Team huddles improve LOS, core measures
All units follow same procedures
After Springfield Regional Medical Center in Springfield, OH, began daily multidisciplinary team huddles to facilitate patient care, the hospital’s performance on targeted core measures rose to the 95th quartile compared to a range of 75% to 81% when the project began, and the housewide ratio of the observed-to-expected length of stay decreased from 1.15 to 1.07.
“Our goal with this project was to bring consistency to each unit throughout the hospital, increase our adherence to core measures, and create the best quality care for all patients. We knew that Medicare’s value-based purchasing program was coming, and we wanted to be well positioned to succeed. The units all had different processes and we saw a lot of opportunities to standardize processes throughout the hospital,” says Holly McGowen, RN, BSN, performance improvement nurse coordinator for quality and case management for the 284-bed hospital.
The process was designed by a committee that included the unit directors, unit managers, charge nurses and case managers on the unit as well as representatives of every ancillary department. They met to discuss what happens with patients from their perspective from admission to discharge, what responsibilities they have for ensuring core measures compliance, and what needs to happen for the patients to move through the continuum as efficiently and safely as possible.
The team targeted core measures for acute myocardial infarction, heart failure, pneumonia, and the surgical care improvement measures and looked at ways to ensure that patients get the care they need in a timely manner.
The hospital began with a pilot project on the 23-bed step-down unit, which generally had a high length of stay and a lot of opportunities each month for improvement on core measure compliance.
A key part of the process was implementing daily multidisciplinary team huddles, facilitated by the case manager and the charge nurse, during which every member reviews every patient. “It takes a whole team working together to provide good patient care. During the huddle, the team works together to develop care plans, follow-up on care plans, and improve patient flow through the system by addressing patients’ needs in a timely and precise fashion,” says Susan Molloer, RN, manager of quality and case management.
The director or manager in each ancillary department selected one colleague to represent the department at the daily huddle. The departments can include case management, nursing, nutrition, palliative care, pharmacy physical therapy, occupational therapy, quality, respiratory services, wound care, and spiritual care.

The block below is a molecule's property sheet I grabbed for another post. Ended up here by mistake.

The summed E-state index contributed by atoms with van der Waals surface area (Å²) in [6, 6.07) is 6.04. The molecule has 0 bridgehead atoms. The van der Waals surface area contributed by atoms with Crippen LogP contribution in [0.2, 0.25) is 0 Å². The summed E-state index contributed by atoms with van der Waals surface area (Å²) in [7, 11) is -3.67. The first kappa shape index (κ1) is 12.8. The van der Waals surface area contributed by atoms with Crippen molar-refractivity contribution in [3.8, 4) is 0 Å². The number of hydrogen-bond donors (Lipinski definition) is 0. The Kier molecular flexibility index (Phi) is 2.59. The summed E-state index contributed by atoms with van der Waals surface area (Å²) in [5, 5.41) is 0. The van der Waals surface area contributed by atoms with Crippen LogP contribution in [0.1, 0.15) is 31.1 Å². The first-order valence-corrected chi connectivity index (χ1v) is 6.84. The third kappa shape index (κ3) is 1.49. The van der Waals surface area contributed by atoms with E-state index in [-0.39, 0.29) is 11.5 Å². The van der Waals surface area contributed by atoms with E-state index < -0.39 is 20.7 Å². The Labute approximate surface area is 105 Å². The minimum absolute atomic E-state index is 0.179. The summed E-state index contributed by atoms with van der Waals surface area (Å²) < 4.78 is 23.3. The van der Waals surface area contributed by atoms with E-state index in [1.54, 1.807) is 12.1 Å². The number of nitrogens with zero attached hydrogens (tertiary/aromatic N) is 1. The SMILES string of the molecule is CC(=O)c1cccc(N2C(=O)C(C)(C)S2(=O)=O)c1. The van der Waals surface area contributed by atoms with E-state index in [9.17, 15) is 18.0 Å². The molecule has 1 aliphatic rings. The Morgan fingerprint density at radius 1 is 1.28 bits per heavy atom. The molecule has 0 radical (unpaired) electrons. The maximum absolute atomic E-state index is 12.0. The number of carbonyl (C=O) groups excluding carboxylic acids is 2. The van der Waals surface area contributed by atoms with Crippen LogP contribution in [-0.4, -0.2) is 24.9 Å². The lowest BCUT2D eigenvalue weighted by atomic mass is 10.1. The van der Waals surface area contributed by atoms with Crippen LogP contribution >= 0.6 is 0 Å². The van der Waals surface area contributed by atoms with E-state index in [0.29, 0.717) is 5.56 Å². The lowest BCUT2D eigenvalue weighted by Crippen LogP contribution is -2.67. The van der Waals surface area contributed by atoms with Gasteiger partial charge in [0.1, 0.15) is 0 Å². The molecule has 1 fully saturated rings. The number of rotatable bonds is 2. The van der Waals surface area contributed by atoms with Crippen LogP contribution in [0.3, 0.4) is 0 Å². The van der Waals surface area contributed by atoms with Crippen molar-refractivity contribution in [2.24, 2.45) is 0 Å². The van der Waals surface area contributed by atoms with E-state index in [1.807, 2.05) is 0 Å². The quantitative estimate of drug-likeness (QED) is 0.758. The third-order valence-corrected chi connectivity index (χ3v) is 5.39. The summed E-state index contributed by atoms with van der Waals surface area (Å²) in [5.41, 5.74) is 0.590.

The charge nurse and the case manager always attend the huddle on their unit. Ancillary services participate where they are most needed. For instance, physical therapy is always represented at rounds on the surgical unit. Respiratory services always has a representative when the team rounds on patients in the intensive care unit or step-down unit who are on ventilators or who have breathing problems. A hospice liaison is available for medical oncology rounds.
“We try to utilize the ancillary departments’ expertise and have them participate in patient huddles where they are most needed,” McGowen says.
When the pilot project began, the team on the step-down unit developed a series of tools to help facilitate the improvement process and make sure that nothing falls through the cracks. These include a huddle sheet with boxes for diagnosis, admission date, place of residency before admission, and applicable core measures. The huddle sheet is updated daily. Other tools include a referral sheet with spaces for referrals for each discipline, and a huddle log that summarizes core measures components.
The team created color-coded core measure order sets (orange for acute myocardial infarction; green for heart failure, pink for pneumonia, and blue for surgical care improvement project measures). The unit created colorful educational bulletin boards in a “Core Measures Corner” featuring reference tools for nurses to remind them to ensure core measures compliance. The unit selected core measures champions for each measure and implemented monthly core measures meetings during which the champions educate the staff on changes in the core measures as well as performance on the unit.
During the first 60 days, the length of stay decreased by 20% and the number of opportunities for improvement on core measures compliance dropped from seven to three.
After the pilot in April 2010, the process and all the components of the pilot project were rolled out across every unit in the hospital by August 2010.
“We’re taking a proactive approach to patient care and look at the patient’s progress and the needs of the day every morning. Quality and case management are working together to drill down on readmissions and opportunities for improvement in the discharge process,” Molloer says.